Low: I’ve travelled all over the world in my own, and I’ve never really ran into any serious problems – in fact, my worst experience (the time I was mugged at knife point) I was actually with another person – a man, who is over six foot tall. Truthfully, I never would have walked in such a dodgy part of the city by myself, so I actually put myself in danger because I had company.
High: Of course you have to stay alert, keep your wits about you, and always – ALWAYS – trust your gut. And don’t be stupid – you’ll have to take risks occasionally, but measure the risk, whether you’re alone or not (see my example, above). Travelling alone can bring huge achievements, whether it’s just from navigating a city or finding your way back when you get lost. Being 100% self sufficient is a thing to be proud of, and having the confidence to trust yourself and your decisions is probably one of the best souvenirs you’ll take home with you. And in those times when you do need some help? You’ll never cease to be amazed by the kindness of strangers, and those willing to lend you a hand, a fiver, or a bus ticket when you really need it.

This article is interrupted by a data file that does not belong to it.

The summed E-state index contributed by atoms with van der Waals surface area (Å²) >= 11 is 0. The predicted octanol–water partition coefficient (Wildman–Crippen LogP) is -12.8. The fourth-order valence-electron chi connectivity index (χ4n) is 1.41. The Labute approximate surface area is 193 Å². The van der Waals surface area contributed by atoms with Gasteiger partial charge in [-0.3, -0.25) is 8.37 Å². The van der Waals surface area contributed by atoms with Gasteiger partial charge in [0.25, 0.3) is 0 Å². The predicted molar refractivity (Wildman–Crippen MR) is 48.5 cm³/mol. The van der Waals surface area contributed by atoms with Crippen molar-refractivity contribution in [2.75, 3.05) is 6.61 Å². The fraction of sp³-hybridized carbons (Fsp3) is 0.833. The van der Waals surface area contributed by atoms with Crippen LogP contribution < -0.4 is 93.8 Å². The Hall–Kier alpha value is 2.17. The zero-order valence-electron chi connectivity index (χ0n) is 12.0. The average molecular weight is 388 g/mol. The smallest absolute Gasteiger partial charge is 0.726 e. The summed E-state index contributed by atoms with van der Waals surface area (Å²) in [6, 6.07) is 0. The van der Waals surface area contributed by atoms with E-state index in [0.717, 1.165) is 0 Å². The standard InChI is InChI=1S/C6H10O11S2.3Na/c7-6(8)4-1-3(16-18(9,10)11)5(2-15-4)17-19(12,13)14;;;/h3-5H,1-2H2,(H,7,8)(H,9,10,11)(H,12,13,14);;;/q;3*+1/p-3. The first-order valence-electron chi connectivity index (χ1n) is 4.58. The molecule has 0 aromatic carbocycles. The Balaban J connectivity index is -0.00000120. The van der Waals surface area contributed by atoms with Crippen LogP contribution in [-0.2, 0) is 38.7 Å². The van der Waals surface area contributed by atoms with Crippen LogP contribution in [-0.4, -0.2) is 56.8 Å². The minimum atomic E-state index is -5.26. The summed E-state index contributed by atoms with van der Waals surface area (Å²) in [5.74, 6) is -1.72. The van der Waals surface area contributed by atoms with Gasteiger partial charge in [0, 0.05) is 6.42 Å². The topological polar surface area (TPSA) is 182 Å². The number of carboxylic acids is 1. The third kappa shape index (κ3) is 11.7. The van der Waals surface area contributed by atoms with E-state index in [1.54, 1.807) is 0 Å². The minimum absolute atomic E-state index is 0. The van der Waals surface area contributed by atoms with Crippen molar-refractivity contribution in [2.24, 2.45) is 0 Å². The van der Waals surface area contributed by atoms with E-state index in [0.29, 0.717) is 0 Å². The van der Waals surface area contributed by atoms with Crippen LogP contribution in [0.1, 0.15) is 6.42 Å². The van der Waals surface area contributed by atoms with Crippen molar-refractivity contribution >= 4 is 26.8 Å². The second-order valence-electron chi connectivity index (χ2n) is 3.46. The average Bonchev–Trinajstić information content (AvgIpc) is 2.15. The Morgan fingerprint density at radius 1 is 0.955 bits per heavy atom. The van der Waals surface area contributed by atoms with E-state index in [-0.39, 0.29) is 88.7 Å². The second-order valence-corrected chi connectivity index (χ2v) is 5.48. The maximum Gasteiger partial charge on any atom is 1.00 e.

The last night.
Low: The last night is the worst. You’ve spent the last however many days bonding with new people, building the kind of intense relationship that only comes from travelling together, and now you have to say goodbye, knowing you might never see them again, and knowing that when you get home, no one will really be interested in hearing all about your holiday… Plus there’ll be no one to reminisce with, no one to share those ‘you had to be there’ jokes with…
High: Thanks to Facebook, you’ll definitely keep in touch. And deep down you know that although saying goodbye is sad, it’s good to feel sad. Because feeling sad means that you’re leaving something amazing behind – and weren’t you lucky to have that experience to begin with?! It really is better to have loved and lost! And now, it’s time to move on to a new place, a new adventure. Who knows what will happen next…?!